VA home loans are accommodating, flexible and borrower friendly, but that doesn’t mean VA lenders will simply hand them out to anyone. The VA loan program does require that borrowers meet certain standards just as a conventional loan lender requires it’s borrowers to meet certain standards. Here are 3 common VA home loan hurdles and how to overcome them.
3 Common VA Home Loan Hurdles and How to Overcome Them
Hurdle 1: You’ve had a bankruptcy or foreclosure
While it’s difficult to bounce back from a bankruptcy or foreclosure, it’s not impossible! You will need to do all you can to show your VA lender a steady period of good fiscal habits. The first thing that VA lenders want to see if you’ve had a foreclosure is waiting two years after the foreclosure to apply for a mortgage. If you’ve had a bankruptcy, and made your bankruptcy payments on time for the past 12 months, it’s possible to obtain a VA loan. So while you can’t apply for a VA home loan immediately after one of these events, some time and a change of financial behavior will help set you up for success.
Hurdle 2: Your employment isn’t necessarily steady
As a service member, it’s tough sometimes to meet the two year, full time standard. If you are a military buyer who doesn’t hit that benchmark, you’ll need to provide a few additional pieces of documentation to your VA lender. A few of these documents include a strong letter of recommendation from your current employer and proof of steady income, even if it’s at different jobs. These best piece of advice is to avoid job hopping, and try your best to aim for salaried, full time jobs.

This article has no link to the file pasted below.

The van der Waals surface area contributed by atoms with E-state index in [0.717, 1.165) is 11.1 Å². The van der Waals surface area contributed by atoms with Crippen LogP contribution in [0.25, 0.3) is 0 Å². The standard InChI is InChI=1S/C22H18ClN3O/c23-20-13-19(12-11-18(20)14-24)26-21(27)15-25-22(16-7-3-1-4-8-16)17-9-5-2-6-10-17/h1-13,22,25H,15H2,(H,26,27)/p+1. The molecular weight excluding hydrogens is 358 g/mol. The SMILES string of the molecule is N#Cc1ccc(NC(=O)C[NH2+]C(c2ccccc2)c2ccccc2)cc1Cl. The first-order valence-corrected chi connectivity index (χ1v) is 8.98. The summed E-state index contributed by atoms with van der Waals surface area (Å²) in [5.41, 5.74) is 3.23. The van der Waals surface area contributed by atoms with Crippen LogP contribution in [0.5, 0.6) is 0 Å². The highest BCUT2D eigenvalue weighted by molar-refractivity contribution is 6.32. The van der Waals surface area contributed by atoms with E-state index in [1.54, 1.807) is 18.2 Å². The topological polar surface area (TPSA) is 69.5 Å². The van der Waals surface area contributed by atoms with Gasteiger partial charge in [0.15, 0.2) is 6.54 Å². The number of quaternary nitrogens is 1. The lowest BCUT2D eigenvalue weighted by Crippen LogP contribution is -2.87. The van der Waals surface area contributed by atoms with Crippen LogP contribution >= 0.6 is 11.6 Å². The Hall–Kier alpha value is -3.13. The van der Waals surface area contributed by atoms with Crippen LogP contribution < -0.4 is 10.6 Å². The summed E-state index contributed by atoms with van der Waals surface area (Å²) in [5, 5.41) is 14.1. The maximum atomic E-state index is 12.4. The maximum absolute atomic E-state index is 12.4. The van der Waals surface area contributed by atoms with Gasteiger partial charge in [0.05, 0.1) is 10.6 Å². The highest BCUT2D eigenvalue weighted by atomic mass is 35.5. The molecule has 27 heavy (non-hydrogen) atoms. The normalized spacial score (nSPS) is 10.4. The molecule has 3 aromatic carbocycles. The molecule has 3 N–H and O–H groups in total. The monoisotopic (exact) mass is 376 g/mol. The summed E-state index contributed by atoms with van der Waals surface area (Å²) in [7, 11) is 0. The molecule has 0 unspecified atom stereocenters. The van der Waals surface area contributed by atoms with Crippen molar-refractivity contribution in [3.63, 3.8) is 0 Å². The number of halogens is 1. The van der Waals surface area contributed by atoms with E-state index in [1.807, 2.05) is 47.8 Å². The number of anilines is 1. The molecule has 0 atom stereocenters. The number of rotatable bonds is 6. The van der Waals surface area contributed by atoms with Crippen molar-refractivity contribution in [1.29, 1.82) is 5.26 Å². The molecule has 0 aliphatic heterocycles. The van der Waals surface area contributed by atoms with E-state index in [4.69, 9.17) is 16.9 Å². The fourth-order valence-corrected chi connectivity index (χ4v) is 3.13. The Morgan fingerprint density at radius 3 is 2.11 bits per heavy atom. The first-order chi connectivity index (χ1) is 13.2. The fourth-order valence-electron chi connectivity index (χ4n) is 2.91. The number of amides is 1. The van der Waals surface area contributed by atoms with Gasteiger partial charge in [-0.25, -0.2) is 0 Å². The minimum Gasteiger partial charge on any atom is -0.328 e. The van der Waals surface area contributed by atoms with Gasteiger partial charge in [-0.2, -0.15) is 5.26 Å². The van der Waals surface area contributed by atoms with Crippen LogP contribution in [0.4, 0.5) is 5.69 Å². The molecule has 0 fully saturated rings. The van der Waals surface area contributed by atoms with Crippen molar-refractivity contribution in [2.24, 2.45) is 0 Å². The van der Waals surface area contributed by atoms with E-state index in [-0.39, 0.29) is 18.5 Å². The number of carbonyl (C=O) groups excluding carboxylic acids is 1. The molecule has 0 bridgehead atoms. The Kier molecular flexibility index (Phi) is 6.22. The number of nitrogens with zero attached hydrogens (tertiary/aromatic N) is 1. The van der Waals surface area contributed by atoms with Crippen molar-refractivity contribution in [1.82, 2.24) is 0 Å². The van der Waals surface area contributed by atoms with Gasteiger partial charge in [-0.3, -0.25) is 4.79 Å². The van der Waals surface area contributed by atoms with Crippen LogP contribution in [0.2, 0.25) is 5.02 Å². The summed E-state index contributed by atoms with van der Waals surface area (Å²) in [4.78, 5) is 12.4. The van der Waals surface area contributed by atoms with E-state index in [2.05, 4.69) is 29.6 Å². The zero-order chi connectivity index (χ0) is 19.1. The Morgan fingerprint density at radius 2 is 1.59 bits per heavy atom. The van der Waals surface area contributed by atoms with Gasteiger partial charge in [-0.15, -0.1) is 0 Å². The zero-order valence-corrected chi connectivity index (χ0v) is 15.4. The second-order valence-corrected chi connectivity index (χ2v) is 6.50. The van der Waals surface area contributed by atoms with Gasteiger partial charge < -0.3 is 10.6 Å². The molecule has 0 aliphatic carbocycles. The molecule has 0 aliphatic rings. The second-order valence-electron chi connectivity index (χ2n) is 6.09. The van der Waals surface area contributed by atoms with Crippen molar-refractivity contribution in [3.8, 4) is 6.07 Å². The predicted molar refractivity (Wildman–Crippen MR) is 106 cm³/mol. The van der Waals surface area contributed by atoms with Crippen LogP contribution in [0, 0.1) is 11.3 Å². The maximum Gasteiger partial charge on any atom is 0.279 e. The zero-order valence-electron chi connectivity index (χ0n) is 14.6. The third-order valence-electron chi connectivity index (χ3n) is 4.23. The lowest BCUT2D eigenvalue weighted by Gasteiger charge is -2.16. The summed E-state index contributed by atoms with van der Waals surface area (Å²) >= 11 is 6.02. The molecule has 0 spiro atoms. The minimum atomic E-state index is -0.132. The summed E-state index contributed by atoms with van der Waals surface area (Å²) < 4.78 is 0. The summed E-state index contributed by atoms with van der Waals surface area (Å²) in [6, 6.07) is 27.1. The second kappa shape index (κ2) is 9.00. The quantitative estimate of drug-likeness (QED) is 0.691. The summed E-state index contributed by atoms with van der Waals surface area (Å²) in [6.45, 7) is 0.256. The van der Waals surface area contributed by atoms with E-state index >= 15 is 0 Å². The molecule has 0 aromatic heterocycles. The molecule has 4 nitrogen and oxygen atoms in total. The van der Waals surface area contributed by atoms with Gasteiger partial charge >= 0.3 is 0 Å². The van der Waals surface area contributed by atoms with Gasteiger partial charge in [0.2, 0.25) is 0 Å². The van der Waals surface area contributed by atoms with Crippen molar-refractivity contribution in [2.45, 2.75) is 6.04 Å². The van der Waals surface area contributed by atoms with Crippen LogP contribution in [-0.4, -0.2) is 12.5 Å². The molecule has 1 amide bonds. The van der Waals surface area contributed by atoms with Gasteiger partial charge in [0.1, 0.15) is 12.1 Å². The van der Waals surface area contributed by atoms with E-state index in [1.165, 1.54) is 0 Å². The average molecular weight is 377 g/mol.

Hurdle 3: Low credit score
Low credit score is often one of the biggest VA home loan hurdles. While VA home loans are a bit more flexible than other loan options, you still need to meet a minimum credit score. If you are having a hard time meeting this score, consider these four actions that can raise your score.
- Review your credit score. The first step in lifting your credit score is understanding where you stand. By evaluating your score, you can see what areas you excel in, and areas of opportunities.
- Correct errors. Now that you’ve looked at your score, you can comb through the different categories that make up your score and correct any errors you might see.
- Pay bills on time. If you have a history of paying bills past their due date, make it a priority to pay your bills on time from now on. Paying your bills on time is one of the fastest ways to lift your credit score.
- Keep credit card balances reasonable. Just because you have a $5,000 limit on your credit card, doesn’t mean you should spend $5,000.
You may also like: How to Budget for a Home 101